I have yet another pandemic art show in full swing! I’m the featured artist at the Loft at Midnight Sun Brewing Co. for the month of January! Indoor seating capacity is limited to 25% until who-knows-when, so I’ve created a virtual art show for those of you who don’t feel comfortable going to the venue in person right now. If you’re interested in any of these pieces, give the Loft a call at (907) 344-6653. Even if you live outside of Anchorage, you can still nab a piece, and I will personally mail it to you within the U.S. at no charge. All of these are one-of-a-kind, original oil paintings. They are all framed in natural wood frames, except Winter and Autumn, which have dark brown frames. More paintings and prints are available at my Etsy shop RealArtIsBetter.
During these crazy times we all need each other’s support. Everyone is saying we should support our local restaurants, small businesses, independent artists, but when times are this uncertain, saving money is also a good idea. Maybe you don’t need art, or certain services at the moment, but you may need them in the future, and that’s why we want our local businesses to get through this lean period. So, how can you support all your favorite businesses without going broke?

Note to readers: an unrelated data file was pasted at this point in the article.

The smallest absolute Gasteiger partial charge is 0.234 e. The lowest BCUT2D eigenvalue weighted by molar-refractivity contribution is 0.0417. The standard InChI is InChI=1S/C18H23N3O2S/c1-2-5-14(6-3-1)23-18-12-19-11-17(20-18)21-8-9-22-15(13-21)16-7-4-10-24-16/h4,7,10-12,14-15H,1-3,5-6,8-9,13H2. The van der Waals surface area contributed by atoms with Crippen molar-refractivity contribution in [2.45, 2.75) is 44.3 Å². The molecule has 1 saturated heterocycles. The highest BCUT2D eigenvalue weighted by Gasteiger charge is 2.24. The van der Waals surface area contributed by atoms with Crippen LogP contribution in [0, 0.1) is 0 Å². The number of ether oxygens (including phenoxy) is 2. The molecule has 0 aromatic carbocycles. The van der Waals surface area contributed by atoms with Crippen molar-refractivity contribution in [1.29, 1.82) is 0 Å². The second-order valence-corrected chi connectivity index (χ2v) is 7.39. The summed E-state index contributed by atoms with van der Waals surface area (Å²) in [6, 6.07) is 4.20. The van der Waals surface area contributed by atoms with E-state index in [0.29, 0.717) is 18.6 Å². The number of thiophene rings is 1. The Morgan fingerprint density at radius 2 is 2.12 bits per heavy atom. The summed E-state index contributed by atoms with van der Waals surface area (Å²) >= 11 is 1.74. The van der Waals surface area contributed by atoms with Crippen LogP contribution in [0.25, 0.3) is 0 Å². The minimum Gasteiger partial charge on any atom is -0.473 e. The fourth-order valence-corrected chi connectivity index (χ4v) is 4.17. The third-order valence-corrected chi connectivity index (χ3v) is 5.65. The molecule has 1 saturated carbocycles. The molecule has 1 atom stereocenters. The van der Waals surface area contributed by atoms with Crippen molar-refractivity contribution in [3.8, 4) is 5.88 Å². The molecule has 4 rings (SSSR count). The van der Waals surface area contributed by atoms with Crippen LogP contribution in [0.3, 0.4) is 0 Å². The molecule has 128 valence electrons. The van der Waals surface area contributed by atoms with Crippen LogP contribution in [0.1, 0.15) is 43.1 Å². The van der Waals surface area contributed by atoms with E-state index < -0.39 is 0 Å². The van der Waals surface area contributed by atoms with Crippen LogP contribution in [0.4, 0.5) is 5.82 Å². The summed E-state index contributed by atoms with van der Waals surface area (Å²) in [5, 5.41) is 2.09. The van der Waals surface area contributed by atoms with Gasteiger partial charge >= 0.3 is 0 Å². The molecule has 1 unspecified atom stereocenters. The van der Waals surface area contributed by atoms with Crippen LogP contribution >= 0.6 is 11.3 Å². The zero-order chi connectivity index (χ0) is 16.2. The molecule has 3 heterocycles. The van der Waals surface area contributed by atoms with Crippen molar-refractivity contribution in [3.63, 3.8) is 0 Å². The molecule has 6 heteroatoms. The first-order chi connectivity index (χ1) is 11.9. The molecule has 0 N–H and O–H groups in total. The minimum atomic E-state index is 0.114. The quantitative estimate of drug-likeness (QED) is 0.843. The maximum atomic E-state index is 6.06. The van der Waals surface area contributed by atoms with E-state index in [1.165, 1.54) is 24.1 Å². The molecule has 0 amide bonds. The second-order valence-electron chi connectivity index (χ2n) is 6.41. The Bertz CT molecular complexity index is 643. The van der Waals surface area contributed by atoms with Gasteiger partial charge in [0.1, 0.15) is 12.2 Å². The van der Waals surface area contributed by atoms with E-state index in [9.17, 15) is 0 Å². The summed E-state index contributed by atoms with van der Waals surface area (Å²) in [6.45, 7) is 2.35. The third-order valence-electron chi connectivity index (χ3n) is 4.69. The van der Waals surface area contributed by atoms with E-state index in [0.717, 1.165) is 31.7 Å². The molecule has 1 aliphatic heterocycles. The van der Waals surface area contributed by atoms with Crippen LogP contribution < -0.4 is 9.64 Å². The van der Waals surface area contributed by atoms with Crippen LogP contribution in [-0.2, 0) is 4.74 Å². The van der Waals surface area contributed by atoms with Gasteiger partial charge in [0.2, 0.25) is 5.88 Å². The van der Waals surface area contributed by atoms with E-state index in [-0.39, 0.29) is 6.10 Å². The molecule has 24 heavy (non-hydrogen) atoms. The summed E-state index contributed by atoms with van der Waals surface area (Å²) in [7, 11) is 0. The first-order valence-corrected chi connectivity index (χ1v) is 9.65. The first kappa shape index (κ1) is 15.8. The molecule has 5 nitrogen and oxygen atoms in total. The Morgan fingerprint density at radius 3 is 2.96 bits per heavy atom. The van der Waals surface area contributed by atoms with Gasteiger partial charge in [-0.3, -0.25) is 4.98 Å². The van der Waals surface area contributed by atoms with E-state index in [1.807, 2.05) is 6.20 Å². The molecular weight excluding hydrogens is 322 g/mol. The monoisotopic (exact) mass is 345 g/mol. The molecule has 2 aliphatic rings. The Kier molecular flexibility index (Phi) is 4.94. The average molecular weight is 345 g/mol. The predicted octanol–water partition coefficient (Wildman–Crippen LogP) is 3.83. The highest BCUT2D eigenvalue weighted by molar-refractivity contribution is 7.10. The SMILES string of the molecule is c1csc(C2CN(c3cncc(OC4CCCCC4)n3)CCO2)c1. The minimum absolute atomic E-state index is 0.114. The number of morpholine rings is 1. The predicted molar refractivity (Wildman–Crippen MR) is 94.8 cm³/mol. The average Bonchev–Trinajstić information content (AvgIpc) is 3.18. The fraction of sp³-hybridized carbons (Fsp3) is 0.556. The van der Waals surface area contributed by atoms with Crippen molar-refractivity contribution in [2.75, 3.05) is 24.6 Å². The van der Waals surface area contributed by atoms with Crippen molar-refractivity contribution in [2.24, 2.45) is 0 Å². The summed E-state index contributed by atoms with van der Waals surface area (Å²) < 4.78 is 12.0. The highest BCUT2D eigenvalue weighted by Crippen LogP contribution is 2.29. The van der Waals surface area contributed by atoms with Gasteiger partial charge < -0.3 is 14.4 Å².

• Follow your favorite businesses and artists on social media, and sign up for their e-newsletters. Do you love a picture they posted? Then like it, share it, comment on it. The more engagement a post has, the more likely other people will see it, and then the small business won’t have to spend as much on advertising to be seen.
• When you need to buy something, don’t just automatically go online to look for it, take a few seconds, and try to think of a local place that may have what you need. They already spent the time and money to get products delivered to their store, so give them a call, or go to their website and see if they have what you’re looking for, or maybe they can order it for you. Amazon will definitely survive through this, but isn’t it nice to have local brick-and-mortar stores around, in case you need something immediately?